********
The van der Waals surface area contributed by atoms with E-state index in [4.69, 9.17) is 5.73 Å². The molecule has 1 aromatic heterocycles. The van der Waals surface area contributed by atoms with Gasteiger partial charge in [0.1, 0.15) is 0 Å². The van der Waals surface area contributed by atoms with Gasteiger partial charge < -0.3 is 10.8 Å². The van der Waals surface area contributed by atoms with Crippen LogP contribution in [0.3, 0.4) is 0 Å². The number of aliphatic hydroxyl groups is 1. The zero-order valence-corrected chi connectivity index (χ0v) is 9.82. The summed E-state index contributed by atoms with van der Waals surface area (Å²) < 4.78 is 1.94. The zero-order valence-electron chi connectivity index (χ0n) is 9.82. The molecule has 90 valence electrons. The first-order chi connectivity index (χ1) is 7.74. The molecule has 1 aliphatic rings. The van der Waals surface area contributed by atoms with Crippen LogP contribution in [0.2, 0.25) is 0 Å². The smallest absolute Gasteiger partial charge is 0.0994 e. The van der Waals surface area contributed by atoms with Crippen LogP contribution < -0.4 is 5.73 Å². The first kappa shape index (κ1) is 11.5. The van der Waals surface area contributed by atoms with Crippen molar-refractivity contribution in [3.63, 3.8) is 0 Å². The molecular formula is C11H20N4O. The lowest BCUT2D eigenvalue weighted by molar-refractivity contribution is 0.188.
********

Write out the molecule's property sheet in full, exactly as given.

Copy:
The van der Waals surface area contributed by atoms with E-state index in [4.69, 9.17) is 5.73 Å². The molecule has 1 aromatic heterocycles. The van der Waals surface area contributed by atoms with Gasteiger partial charge in [0.1, 0.15) is 0 Å². The van der Waals surface area contributed by atoms with Gasteiger partial charge < -0.3 is 10.8 Å². The van der Waals surface area contributed by atoms with Crippen LogP contribution in [0.3, 0.4) is 0 Å². The number of aliphatic hydroxyl groups is 1. The zero-order valence-corrected chi connectivity index (χ0v) is 9.82. The summed E-state index contributed by atoms with van der Waals surface area (Å²) < 4.78 is 1.94. The zero-order valence-electron chi connectivity index (χ0n) is 9.82. The molecule has 90 valence electrons. The first-order chi connectivity index (χ1) is 7.74. The molecule has 1 aliphatic rings. The van der Waals surface area contributed by atoms with Crippen LogP contribution in [0.2, 0.25) is 0 Å². The smallest absolute Gasteiger partial charge is 0.0994 e. The van der Waals surface area contributed by atoms with Crippen LogP contribution < -0.4 is 5.73 Å². The first kappa shape index (κ1) is 11.5. The van der Waals surface area contributed by atoms with Crippen molar-refractivity contribution in [3.63, 3.8) is 0 Å². The molecular formula is C11H20N4O. The lowest BCUT2D eigenvalue weighted by molar-refractivity contribution is 0.188.